Yes. Higher Education Institutions, especially since the Diamond Review in 2011, have looked into effectiveness, efficiency and value for money. Institutions have pursued the benefits that come from operating more efficiently. Below are a small selection of case studies that highlight different ways in which Universities are finding savings.
If other universities can make these savings then we believe UEA can as well; do you have any ideas of how UEA can be more effective, efficient and provide value for money?
A Procurement project lasted 18 months and was overseen by a multi-functional team.
Project: Procure to Pay at Newcastle University
Identifying and implementing improvements in buying goods and services at Newcastle University
year one - £1.46m savings
£2.4m p.a. savings based on the university remaining at its current £100m total non-pay spend
Reduced volume of work through greater efficiency
The University of Cumbria undertook a ‘More with Less’ operational plan.
Project: Process improvement in HR
A review of internal HR processes as part of a wider commitment to institutional efficiency
56 HR processes have been reduced to 32
Introducing self service into HR procedures and records
Expected to yield annual savings of £45,000 in staff costs
The University feels it has a transposable model that it can now apply to similar initiatives in other functions.
The University has an integrated management approach across all activities.
Project: Integrated management systems and commercial approach
Ensuring that its systems reinforce efficiency and effectiveness across different service elements.
The management dashboard
This delivers real-time monitoring and is central to the University’s ability to manage assets, set targets and forecast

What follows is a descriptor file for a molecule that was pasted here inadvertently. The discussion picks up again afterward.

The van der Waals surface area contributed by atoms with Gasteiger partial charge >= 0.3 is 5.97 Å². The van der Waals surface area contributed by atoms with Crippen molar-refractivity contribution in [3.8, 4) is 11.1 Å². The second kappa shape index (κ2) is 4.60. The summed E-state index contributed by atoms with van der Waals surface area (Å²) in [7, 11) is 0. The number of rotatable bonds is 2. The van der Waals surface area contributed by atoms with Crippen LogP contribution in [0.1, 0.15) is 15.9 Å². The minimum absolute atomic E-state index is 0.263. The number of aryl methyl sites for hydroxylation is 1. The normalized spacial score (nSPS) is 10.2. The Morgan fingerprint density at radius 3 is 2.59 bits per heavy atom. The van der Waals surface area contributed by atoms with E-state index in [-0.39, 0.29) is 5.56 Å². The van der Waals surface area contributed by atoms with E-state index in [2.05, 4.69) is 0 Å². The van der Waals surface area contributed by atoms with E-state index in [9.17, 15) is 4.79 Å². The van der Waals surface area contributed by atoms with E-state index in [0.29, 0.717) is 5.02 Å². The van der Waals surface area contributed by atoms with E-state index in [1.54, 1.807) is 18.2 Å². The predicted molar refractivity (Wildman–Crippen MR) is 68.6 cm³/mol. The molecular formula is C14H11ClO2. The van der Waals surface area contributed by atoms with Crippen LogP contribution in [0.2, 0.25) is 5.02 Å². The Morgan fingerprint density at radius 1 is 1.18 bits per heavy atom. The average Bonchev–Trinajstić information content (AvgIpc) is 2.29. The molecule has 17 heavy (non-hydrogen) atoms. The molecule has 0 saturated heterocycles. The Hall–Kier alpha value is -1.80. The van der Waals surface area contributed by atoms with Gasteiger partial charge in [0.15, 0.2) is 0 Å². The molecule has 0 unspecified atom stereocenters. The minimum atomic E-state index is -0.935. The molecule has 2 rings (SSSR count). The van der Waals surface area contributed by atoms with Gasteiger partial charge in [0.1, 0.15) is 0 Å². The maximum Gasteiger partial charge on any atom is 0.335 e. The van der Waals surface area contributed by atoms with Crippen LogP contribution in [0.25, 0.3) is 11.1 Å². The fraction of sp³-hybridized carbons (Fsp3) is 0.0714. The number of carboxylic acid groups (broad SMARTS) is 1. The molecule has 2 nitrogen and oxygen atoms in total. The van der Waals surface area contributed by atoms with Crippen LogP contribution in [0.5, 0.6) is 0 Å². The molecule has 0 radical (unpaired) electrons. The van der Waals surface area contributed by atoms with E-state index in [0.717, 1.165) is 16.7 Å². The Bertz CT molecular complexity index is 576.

The ‘dashboard’ allows everyone from the vice-chancellor to a manager of an individual school to access information on cash balance and financial performance, space utilisation as well as staff and student number data
Integrated system across the university management and planning processes to ensure that there is ‘one version of the truth’
Linking benchmarking with business and industry
Directors with a commercial focus sit alongside pro-vice-chancellors with academic responsibilities
The University has integrated privately trained professionals so that activities benefit from a wide range of experience of business and industry
Benchmarking is further enhanced through this approach by testing processes against other businesses as well as other universities.
St Andrews University has implemented a ‘Lean' programme which involves many similar principles behind UEA's project. Details about the project can be found at www.st-andrews.ac.uk/lean/about/.
Below are two examples of processes that have been made more efficient after being looked at as part of the Lean programme:
Project: Biology examination setting process
Improve Junior Honours examination setting process
- Exam setting process reduced from 32 to 12 steps
- Emphasis on getting it right first time, with a significant reduction in checking of question validity, grammar, model answers, etc
- Clear instructions provided to all staff
- University deadlines met
- Time freed across School for all staff to do other value-adding work
Project: Student Status Letters
Reduce time taken to process letters confirming that students are enrolled at the University (required by e.g. banks, local Council)
- Letters produced by one staff member within two minutes of being requested, rather than being passed through several hands and ready for collection by students in seven to ten working days
- Process time reduced from thirty-one to two minutes
- Much happier students
- Saving of 0.5 fte (£13,000 per day)
Cardiff has also adopted the Lean method. Below is an example of one of their projects:
Project Title: Phantom Head Lab (PHL) Allocation Model
Issue: The project was to look at ways to accommodate the increasing student numbers within the existing laboratory facilities in the Dental School from September 2011.
The main concern was the lack of appropriate laboratory teaching space to continue providing a high class teaching environment for the increased student numbers.
The current state mapping highlighted:
- fluctuations in busy times and capacity through the year
- current facilities had sufficient capacity to accommodate projected student increases, irrespective of the time period teaching took place
- a shortage of appropriate equipment for technical teaching
By implementing the recommendations, the School has:
- Improved the utilisation of laboratory resources, accommodating a 21% increase in Dental student numbers
- Prevented staff clashes
- Highlighted options for future state improvements by upgrading technical teaching facilities and freeing up a large area of 60m2 for other purposes within the School